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CASE REPORT article

Front. Neurol., 19 October 2023
Sec. Multiple Sclerosis and Neuroimmunology
This article is part of the Research Topic Neurological Autoimmunity: etiology, infectious complications, treatment strategies and outcomes in antibody-associated syndromes and beyond View all 16 articles

A not so incidental ‘incidentaloma’ − pediatric ganglioneuroma-associated cerebellar degeneration and super-refractory status epilepticus: case report and literature review

  • 1Department of Neurology, Cleveland Clinic, Cleveland, OH, United States
  • 2Mellen Center for Multiple Sclerosis, Cleveland Clinic, Cleveland, OH, United States
  • 3Epilepsy Center, Cleveland Clinic, Cleveland, OH, United States
  • 4Center for Pediatric Rheumatology, Cleveland Clinic Children’s Hospital, Cleveland, OH, United States

Paraneoplastic neurological disorders are rare in children, with paraneoplastic cerebellar degeneration (PCD) considered highly atypical. We describe a 13-year-old girl with progressive neurobehavioral regression, cerebellar ataxia, and intractable epilepsy presenting in super-refractory status epilepticus. After an extensive evaluation, her clinical picture was suggestive of probable autoimmune encephalitis (AE). Further diagnostic testing revealed a molecularly undefined neural-restricted autoantibody in both serum and CSF, raising suspicion over an adrenal mass previously considered incidental. Surgical resection led to a robust clinical improvement, and pathology revealed a benign ganglioneuroma. This report widens the spectrum of paraneoplastic manifestations of ganglioneuroma, reviews the diagnostic approach to antibody-negative pediatric AE, and raises important clinical considerations regarding benign and incidentally found tumors in the setting of a suspected paraneoplastic neurologic syndrome.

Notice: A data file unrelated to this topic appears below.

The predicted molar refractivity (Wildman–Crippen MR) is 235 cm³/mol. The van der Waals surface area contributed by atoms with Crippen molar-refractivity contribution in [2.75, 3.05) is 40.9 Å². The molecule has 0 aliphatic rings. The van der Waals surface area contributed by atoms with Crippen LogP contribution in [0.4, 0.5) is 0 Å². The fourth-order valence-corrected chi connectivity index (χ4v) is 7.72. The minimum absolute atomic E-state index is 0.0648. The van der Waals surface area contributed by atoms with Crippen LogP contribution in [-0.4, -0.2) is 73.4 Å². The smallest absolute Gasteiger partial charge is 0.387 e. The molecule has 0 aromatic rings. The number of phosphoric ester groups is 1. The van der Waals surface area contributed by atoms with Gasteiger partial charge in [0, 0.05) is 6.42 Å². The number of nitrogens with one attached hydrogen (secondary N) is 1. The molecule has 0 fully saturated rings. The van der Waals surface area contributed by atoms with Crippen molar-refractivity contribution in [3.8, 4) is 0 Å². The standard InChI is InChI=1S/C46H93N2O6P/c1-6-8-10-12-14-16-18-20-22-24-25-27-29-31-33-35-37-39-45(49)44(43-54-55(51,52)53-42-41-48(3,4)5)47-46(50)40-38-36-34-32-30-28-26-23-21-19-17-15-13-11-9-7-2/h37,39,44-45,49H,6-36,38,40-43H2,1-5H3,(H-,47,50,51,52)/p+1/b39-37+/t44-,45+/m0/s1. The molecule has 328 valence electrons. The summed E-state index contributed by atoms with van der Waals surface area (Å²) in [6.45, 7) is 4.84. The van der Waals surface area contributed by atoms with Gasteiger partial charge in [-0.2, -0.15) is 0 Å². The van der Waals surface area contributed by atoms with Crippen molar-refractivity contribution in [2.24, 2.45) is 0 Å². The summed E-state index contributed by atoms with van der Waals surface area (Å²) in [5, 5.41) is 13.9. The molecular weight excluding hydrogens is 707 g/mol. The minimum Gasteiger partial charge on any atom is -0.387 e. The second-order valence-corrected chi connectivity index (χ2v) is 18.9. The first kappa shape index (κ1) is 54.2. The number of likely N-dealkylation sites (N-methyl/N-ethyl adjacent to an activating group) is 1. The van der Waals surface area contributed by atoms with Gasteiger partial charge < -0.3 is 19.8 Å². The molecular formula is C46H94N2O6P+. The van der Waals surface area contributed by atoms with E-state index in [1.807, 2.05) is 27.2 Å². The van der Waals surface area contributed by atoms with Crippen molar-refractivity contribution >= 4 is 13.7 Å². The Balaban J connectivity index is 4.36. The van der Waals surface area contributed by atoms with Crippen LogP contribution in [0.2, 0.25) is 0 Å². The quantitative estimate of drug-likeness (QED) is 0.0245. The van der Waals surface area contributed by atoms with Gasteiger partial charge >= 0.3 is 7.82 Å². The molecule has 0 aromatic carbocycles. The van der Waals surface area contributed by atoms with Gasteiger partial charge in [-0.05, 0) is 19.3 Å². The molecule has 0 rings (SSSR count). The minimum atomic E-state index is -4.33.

Introduction

Convulsive status epilepticus (SE) is the most common neurological emergency in children (1). Super-refractory status epilepticus (SRSE) is defined as refractory status epilepticus >24 h despite general anesthesia or recurring with its withdrawal (2). The annual incidence of pediatric SE is 17–23 per 100,000, with SRSE accounting for 12–26% of cases (3, 4). In up to 60% of pediatric refractory SE, an underlying cause is never found (5). Acute symptomatic seizure is the most commonly identified cause of SRSE, with encephalitis (infectious, para-infectious, or autoimmune) making up approximately 40% of cases (6).

Seronegative autoimmune encephalitis (AE) causing SRSE is often challenging, as it requires prompt recognition and early aggressive treatment. We describe a 22-year-old female who presented at age 13 with a unique syndrome of neurobehavioral regression, progressive cerebellar degeneration, and seizures, eventually culminating in SRSE. This clinical phenotype and associated malignancy has not been previously reported. We review the literature on the approach to pediatric seronegative AE, the spectrum of paraneoplastic neurologic syndromes in childhood, and the neurologic associations of ganglioneuroma.

Case report

A 22-year-old right-handed female with progressive cognitive decline and incoordination presented to our hospital at age 13 in SRSE. Born full-term without perinatal complications, she developed subacute cognitive and social regression at age 5, including short-term memory impairment, introversion, and social anxiety. At age 7 she developed episodic stomach pain and photopsia associated with spitting and repetitive speech. She concurrently demonstrated motor and language regression. Her examination revealed dysarthria, bilateral horizontal nystagmus, and limb and trunk ataxia impairing independent ambulation. She experienced anxiety and obsessive-compulsive disorder (OCD) resulting in germ-related obsessions and compulsive handwashing.